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Passage to Ararat by Michael J. Arlen
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Passage to Ararat (1975)

by Michael J. Arlen

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Michael J. Arlen's father, Michael Arlen, rarely talked about Armenia or Armenians. By the time young Michael was born, his father had traded his Armenian name for a more English sounding name. Arlen thought of himself as English, then American after the family moved to the U.S. and he became an American citizen. Armenians were something “other”, not a group he felt he belonged to.

Who are the Armenians, and how did they become what they are today? A couple of decades after his father's death, Arlen set out to discover his Armenian roots. He talked to Armenian Americans such as writer William Saroyan. Finally, Arlen and his wife traveled to Soviet Armenia. Arlen spent his days seeing the country with local guide Sarkis and spent his nights reading histories and reference works. Arlen struggled with his reaction to what he learned about and saw of Armenian history and culture, particularly the Turkish genocide that has shaped Armenian identity since the beginning of the 20th century. His father never spoke of this, so Arlen hadn't internalized this event that shapes a particularly Armenian worldview.

It was difficult to read about the massacre of hundreds of thousands of Armenians and the suffering of those who survived. It was chilling to realize that the Germans had a presence in Turkey during the First World War, and that the things they witnessed and heard about might have influenced what the Nazis did to the Jews of Europe. Arlen's position as an “outsider” allows him to write somewhat dispassionately about the events. The bare facts are overwhelming enough.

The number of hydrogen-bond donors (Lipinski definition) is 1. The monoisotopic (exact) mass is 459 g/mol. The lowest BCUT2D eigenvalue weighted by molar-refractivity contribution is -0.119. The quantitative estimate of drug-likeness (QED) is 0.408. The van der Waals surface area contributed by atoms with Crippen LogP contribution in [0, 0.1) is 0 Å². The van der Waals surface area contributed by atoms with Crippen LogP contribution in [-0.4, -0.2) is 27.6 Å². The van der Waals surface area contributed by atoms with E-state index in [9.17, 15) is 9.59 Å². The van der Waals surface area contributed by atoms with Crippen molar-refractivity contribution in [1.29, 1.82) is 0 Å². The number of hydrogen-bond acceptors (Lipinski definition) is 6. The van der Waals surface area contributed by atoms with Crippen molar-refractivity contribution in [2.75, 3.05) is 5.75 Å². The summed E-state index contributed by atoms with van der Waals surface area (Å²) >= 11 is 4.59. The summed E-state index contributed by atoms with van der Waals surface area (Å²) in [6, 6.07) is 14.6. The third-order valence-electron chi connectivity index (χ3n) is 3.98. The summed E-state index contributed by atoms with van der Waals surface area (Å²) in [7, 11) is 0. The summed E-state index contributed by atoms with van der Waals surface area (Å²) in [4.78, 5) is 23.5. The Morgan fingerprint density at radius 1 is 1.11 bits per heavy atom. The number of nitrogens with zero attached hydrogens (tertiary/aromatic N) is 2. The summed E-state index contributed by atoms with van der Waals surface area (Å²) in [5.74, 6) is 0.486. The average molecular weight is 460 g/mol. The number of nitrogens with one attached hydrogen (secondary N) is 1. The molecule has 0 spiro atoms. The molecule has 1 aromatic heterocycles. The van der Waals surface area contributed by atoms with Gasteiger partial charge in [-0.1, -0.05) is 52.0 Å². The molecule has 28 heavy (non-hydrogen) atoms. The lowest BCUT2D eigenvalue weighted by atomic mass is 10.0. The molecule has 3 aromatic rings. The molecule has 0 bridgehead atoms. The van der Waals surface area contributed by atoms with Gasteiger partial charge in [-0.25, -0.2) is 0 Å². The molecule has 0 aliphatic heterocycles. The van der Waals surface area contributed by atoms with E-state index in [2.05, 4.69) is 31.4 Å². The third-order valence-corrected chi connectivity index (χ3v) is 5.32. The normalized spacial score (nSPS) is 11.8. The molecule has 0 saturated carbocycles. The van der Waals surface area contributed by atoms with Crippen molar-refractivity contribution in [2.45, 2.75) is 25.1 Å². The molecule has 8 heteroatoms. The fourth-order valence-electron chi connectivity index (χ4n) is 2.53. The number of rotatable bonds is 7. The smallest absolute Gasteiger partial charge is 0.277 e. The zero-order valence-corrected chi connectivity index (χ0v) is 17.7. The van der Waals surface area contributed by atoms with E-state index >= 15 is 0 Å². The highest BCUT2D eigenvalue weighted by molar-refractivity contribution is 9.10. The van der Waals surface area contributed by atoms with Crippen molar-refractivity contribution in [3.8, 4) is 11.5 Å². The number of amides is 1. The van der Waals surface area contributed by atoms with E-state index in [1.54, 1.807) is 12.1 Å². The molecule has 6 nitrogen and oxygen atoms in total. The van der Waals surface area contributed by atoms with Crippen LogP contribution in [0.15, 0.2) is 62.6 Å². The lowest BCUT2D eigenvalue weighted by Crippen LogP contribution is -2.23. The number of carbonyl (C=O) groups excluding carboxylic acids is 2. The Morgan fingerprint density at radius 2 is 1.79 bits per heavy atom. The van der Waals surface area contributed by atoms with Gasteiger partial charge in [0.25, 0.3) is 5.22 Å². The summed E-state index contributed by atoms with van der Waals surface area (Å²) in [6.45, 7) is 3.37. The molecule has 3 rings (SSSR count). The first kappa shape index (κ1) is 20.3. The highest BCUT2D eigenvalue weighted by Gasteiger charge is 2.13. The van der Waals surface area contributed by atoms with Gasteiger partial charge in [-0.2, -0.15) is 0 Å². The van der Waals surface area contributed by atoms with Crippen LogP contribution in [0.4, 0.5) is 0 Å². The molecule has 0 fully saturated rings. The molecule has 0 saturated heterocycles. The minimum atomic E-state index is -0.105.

My only disappointment with the book is that, although Arlen mentions a number of histories and quotes extensively from some of them, there isn't a bibliography to help interested readers dig deeper into Arlen's source material. Recommended for readers interested in family history, Armenia and Armenians, and memoirs. ( )
  cbl_tn | Oct 31, 2012 |
The author is the son of Michael Arlen, author of The Green Hat, a famous novel of the 1920's,. and this book is an account of the author 's trip to Soviet Armenia and his search for his relationship to the fact his father was Armenian. There is considerable discussion of the 1915 Turkish genocide aimed at obliterating Armenians in Turkey. It is a well written and sometimes poignant book ( )
  Schmerguls | Jan 19, 2008 |
It’s easy to see why Arlen’s exploration of his Armenian heritage won the National Book Award in 1976. Although it won in the category of Contemporary Affairs, Passage to Ararat is so much more than that. Although much of the focus is on Arlen’s trip in the early 1970s to the Armenian Soviet Republic and the history of Armenia, the book is as much memoir as history and exploration of father-son relations as travelogue. Not only is it a near exemplary success in each of those areas, it is exceptionally written. This is one of those rare books you not only look forward to reading again in the future, but regret having waited so long to pick up.

Originally posted here.
  PrairieProgressive | Dec 16, 2007 |
A tremendous book, and perhaps the perfect example of how to write a nonfiction historical novel. Arlen, whose father was Armenian but adopted English and then American ways, travels to Armenia to try to locate within himself his Armenian past. But his attempts are thwarted by his own lack of understanding of the Armenian's problems, and his relationship with his father.

I love how Arlen intertwines his first person narrative with his historical researches - both become stronger, especially in the narrative sense. His personal journey is at times harrowing, mirroring the harrowing existence of the Armenians in the last hundred years. ( )
  soylentgreen23 | Sep 16, 2007 |
Discovery of his Armenian roots ( )
  Lucine101 | Apr 3, 2007 |
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